Mainstream media seems to have gotten into the Internet gambling arena with reports abounding about the â€˜victoryâ€™ for Barney Frank, et al. in Wednesdayâ€™s advancement of H.R. 2267, the Internet Gambling Regulation, Consumer Protection, and Enforcement Act. There has been extensive press on the passage of this bill out of the House Financial Services Committee
Mainstream media seems to have gotten into the Internet gambling arena with reports abounding about the â€˜victoryâ€™ for Barney Frank, et al. in Wednesdayâ€™s advancement of H.R. 2267, the Internet Gambling Regulation, Consumer Protection, and Enforcement Act. There has been extensive press on the passage of this bill out of the House Financial Services Committee with headlines that blare â€œOnline Gambling Could Become Legalâ€ and â€œHouse Panel Passes Measure to Legalize Some Internet Gamblingâ€.
Whoa there! This bill is far from passing anything except for a committee vote. Though this is a serious step in the right direction towards legalizing and regulating online gambling, this small victory is like a win in April for a MLB team. There are still many games to be played and many battles to be won for H.R. 2267. There will be many hurdles and many more hearings before H.R. 2267 becomes anything more than ‘Barney Frankâ€™s gambling billâ€™.
The biggest thing that shows the road ahead is long and winding was from the vote on Wednesday was when Frank mentioned, when questioned, that he would like to position his bill alongside a bill that outlines what taxes and revenues his Internet gambling bill may generate. Frank, the chairman of the House Financial Services Committee, said that he would not be moving H.R. 2267 forward unless it is â€œmarried to a revenue billâ€! Frank is referring to Rep. Jim McDermottâ€™s Interenet gambling ‘Internet gambling tax’ bill, H.R. 2268. However, while Frankâ€™s billl has significant support with 70 co-sponsors, McDermottâ€™s revenue-generating legislation has only 5 co-sponsors and has not seen any movement since it was introuced alongside Frankâ€™s bill last year.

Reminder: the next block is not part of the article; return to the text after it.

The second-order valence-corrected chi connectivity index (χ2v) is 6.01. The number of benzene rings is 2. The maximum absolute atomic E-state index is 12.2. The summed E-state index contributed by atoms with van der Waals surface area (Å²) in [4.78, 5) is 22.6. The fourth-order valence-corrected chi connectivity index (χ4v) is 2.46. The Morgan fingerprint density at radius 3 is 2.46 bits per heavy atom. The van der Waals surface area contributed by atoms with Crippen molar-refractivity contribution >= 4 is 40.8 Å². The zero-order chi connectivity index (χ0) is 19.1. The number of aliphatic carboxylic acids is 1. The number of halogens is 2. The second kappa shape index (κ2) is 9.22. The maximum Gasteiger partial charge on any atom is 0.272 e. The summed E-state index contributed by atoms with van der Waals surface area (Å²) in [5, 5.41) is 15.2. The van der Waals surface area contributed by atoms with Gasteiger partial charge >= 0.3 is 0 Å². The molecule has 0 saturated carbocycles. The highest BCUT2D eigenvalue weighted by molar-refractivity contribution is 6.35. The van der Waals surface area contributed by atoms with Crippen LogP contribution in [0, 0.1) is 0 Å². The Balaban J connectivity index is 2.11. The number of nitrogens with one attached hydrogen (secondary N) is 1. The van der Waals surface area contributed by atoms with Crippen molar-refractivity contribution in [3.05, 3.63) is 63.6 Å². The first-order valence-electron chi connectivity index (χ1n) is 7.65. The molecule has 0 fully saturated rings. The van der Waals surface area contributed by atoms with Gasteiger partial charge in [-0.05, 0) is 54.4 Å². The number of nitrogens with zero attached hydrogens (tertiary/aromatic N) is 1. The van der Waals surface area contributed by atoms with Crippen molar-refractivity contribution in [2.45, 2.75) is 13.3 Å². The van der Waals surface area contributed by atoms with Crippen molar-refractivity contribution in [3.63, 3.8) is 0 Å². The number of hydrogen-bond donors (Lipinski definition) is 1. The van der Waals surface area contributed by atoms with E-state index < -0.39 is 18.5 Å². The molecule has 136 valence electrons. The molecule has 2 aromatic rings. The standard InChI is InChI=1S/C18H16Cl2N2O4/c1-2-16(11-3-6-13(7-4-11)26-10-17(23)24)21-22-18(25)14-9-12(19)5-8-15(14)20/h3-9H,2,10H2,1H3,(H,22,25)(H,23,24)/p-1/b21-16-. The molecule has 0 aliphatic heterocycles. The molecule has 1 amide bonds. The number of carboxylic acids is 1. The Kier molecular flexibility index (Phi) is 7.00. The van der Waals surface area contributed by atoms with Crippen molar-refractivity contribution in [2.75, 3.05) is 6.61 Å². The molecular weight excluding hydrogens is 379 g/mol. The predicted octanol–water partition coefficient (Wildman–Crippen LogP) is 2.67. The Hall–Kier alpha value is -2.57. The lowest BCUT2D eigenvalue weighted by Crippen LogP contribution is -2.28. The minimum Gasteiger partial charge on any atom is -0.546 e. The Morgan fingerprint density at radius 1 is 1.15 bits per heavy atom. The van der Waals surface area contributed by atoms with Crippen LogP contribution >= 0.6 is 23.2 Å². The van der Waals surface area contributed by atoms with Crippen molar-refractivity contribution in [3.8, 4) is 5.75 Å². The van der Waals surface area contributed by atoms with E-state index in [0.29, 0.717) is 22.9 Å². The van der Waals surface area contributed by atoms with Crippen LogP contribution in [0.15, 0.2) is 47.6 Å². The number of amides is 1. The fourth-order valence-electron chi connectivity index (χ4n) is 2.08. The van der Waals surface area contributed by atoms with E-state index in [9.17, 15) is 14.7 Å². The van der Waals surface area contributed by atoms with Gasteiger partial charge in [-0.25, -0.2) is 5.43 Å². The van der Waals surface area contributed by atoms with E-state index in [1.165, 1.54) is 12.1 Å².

Most likely H.R. 2268 will head down the same path as H.R. 2267 with a series of hearings, followed by a vote. But, this will not happen until after the Congressional recess, which lasts until Labor Day. By September candidates up for re-election will be busy trying to keep their jobs and will most likely have little time or enthusiasm for any forms of gambling. The really unfortunate news is that if nothing is done with this bill before the end of 2010, Internet gambling will be shelved and a new Congress will have to take up the issue all over again â€“ from square one.
But the biggest problem I see with Barney Frank’s bill moving forward is that even if the bill does get a full House vote and passes, it will then have to go to the Senate, where Sen. Menendez from New Jersey has his own ideas on Internet gambling. He introduced S.1597, the Internet Poker and Game of Skill Regulation, Consumer Protection, and Enforcement Act of 2009, in August of â€™09 and his bill has fallen flat, with no co-sponsors and no movement. It figures that Frank’s bill and Menedez’ bill would have to find some common ground before the Senate would vote. The chances of all of this happening in the last 4 months of 2010 are an extreme long shot, not even worthy of a $1 wager.
Still, the Internet Gambling Regulation, Consumer Protection, and Enforcement Act, introduced by Frank back in May of 2009 has made significant headway towards becoming law. The fact that seven Republicans saw the light and said â€˜ayeâ€™ with bipartisan spirit, is a fantastic step. That the bill passed through committee overwhelmingly with a 41-22 Yes vote is outstanding. After getting shot down in a tie vote around this time last year, the two-thirds margin shows that lobbyists and common sense and maybe a bit of greed for government coffers are beginning to take hold.
We will keep our eyes and ears to the ground on this piece of legislation but I doubt that we will see much from H.R. 2267 again this year. However, I am very confident that Barney Frank will introduce similar legislation in 2011. Hopefully, Franks 2011 version of the â€˜Internet gambling billâ€™ will include the amendments added this week. Such a bill would get immediate bi-partisan support and whiz through the phases of bureaucracy that took H.R 2267 fifteen months to navigate. One thing is for sure, the issue of Internet gambling is here to stay. For 2010? The recent press and attention that Internet gambling is getting could not have come at a better time. After all, football season is right around the corner.2 comments